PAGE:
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Expressing our thanks with a beautiful handwritten note is a personal and great way to teach our children gratitude. But when you're the parent of small children, it comes down to YOU to see this task through. Ultimately, what should be a lovely gesture can feel like a total burden.
Back when I was personal secretary to just one child, I invited everyone in my daughter's preschool to her first "big" birthday party. She received about 30 gifts. Monday, at school, I thanked one of the moms for the great gift and mentioned a thank-you note to her son would be forthcoming.
"You're so welcome," she said. "But as far as I'm concerned, kids don't need to write thank-you notes until they can write them themselves." Nice of her to say, but no way. I would handwrite every single thank-you note to every single child for as long as my kids received gifts.
Then I had another child. And the birthday parties kept coming. I could barely keep up with purchasing presents for their friends and getting everyone to all these parties, never mind tackling the long list of thank-you notes for the gifts my kids received. I believe all parents with 3 or more children would be in their right minds to hire a Manager of Gifting and Receiving.
Let me be clear, I love the handwritten note, and I do think it's the best way. But when our lives get unexpectedly busy (which is often) and we become overwhelmed, there are other options.
Video: My daughter gave a classmate binoculars for his birthday and I received a surprise video via text message the next day. Let me tell you— there is nothing cuter than a 4-year-old boy unwrapping his gift, looking into the camera and saying, "Thank you so much! I love it!" A handwritten note by mom doesn't have big brown eyes, floppy hair and a sugarsweet voice.
Photo: A picture of your child opening or enjoying the gift says a thousand words— including "thank you"! Older children can help out by taking the photos and making the prints. The younger one can scribble his or her name on the back. Any time my littles receive a photo of a friend they spend a ridiculously adorable amount of time just staring at it. They're visual people, these munchkins.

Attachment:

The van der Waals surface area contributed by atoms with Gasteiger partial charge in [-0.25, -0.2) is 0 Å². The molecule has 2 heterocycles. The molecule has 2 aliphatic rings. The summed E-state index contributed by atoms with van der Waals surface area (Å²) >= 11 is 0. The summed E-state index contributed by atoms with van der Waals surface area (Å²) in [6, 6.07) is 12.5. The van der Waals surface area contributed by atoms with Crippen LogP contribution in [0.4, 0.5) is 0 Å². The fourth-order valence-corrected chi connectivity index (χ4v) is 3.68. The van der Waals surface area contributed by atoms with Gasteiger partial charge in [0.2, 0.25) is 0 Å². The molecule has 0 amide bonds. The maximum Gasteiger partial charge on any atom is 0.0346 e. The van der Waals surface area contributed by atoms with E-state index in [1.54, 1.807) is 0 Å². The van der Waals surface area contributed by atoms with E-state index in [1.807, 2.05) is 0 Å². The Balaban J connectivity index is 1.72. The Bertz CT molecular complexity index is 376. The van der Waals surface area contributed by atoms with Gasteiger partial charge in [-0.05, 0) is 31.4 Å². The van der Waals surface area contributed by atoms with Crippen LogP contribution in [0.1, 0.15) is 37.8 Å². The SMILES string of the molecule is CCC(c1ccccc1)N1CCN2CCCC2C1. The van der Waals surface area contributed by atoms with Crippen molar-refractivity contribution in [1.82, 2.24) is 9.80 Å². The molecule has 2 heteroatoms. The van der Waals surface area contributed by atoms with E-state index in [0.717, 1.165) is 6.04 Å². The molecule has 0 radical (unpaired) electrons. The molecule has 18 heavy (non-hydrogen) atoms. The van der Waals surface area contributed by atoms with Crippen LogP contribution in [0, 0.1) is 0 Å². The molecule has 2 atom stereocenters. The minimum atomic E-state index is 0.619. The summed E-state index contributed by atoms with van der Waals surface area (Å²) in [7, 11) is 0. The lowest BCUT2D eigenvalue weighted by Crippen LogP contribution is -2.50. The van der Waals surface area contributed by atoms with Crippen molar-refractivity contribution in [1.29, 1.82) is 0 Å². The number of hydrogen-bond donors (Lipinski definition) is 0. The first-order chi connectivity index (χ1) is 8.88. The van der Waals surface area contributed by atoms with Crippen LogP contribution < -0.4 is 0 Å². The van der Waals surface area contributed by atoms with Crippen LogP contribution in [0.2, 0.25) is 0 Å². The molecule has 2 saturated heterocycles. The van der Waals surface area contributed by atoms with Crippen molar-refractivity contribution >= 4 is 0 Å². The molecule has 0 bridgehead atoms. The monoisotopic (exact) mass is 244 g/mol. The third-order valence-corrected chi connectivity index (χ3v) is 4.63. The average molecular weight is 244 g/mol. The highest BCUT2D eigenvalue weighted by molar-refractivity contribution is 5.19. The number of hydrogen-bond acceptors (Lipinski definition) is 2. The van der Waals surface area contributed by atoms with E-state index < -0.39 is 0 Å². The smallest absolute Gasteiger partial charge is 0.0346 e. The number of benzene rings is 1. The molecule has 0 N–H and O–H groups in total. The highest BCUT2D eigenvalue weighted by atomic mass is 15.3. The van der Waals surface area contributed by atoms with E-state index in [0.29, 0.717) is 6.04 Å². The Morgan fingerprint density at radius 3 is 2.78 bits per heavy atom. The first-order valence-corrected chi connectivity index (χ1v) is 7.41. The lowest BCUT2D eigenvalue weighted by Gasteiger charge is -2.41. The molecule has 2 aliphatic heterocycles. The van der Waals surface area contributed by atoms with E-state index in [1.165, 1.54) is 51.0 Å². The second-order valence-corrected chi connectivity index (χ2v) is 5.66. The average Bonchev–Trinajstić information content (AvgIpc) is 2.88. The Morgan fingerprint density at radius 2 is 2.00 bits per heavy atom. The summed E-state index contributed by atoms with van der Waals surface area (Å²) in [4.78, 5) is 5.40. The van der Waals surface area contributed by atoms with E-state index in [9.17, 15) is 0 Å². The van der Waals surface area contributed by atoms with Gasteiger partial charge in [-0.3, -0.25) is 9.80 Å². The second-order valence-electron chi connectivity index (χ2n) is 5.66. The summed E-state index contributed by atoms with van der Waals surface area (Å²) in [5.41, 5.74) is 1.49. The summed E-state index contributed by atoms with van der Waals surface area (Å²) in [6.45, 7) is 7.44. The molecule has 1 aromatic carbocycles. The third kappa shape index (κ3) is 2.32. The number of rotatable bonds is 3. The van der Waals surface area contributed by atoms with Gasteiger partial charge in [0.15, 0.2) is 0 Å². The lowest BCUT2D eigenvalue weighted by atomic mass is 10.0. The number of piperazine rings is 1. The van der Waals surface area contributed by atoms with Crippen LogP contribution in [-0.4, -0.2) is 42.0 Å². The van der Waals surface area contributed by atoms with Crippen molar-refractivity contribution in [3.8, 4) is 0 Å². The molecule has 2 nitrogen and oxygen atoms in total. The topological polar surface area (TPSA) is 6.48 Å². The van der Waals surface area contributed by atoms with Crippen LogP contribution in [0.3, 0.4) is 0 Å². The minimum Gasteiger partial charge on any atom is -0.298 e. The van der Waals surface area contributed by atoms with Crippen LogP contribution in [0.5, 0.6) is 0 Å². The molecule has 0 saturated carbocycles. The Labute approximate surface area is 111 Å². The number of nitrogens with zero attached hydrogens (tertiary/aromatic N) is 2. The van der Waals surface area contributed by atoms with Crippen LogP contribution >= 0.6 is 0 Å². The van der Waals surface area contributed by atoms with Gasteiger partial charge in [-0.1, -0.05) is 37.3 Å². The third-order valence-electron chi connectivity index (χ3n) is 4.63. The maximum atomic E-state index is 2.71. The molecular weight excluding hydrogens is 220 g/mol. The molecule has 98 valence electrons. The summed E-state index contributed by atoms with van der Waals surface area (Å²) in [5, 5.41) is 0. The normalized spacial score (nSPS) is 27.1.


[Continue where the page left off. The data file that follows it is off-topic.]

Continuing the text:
Toy: Small thank-you gifts can be left in their school cubbies. Ask your child what she'd like to give each individual child. If Jonah likes superheroes and Maisey likes dinosaurs, you can find tubes of plastic figurines at most arts and crafts stores. And if Bobby likes rocks, well, it's your lucky day.
Mass Email: Don't apologize for the mass email, embrace it! I prefer to call it "Group Gratitude." Thank you ALL so much for coming. Wasn't it great to see the kids playing so well together? The party was a shared experience, why shouldn't the thank-you be, as well? You can even attach a digital photo of the whole gang. And it's environmentally friendly and a great talking point with the kiddos.
Prewritten: For me, the problem is that I'm never prepared when the time comes to write the notes. I've spent all my energy planning the party and making it a success and once it's over, the last thing I want to do is another party-related task. The hassle can be made easier with fill-in-the-blank cards. And as soon as you get that class roster in the summer, go ahead and pre-address those envelopes while you're sitting by the pool. Hey, we preschedule tweets and posts to make our lives easier, this is possible with written correspondence too.
Grandma taught us that handwriting thank-you notes was the only way. Fortunately, we have more options these days. What's important is that we teach our kids the value of saying thank you. Looking a friend in the eye and simply saying thanks might be the best way of all.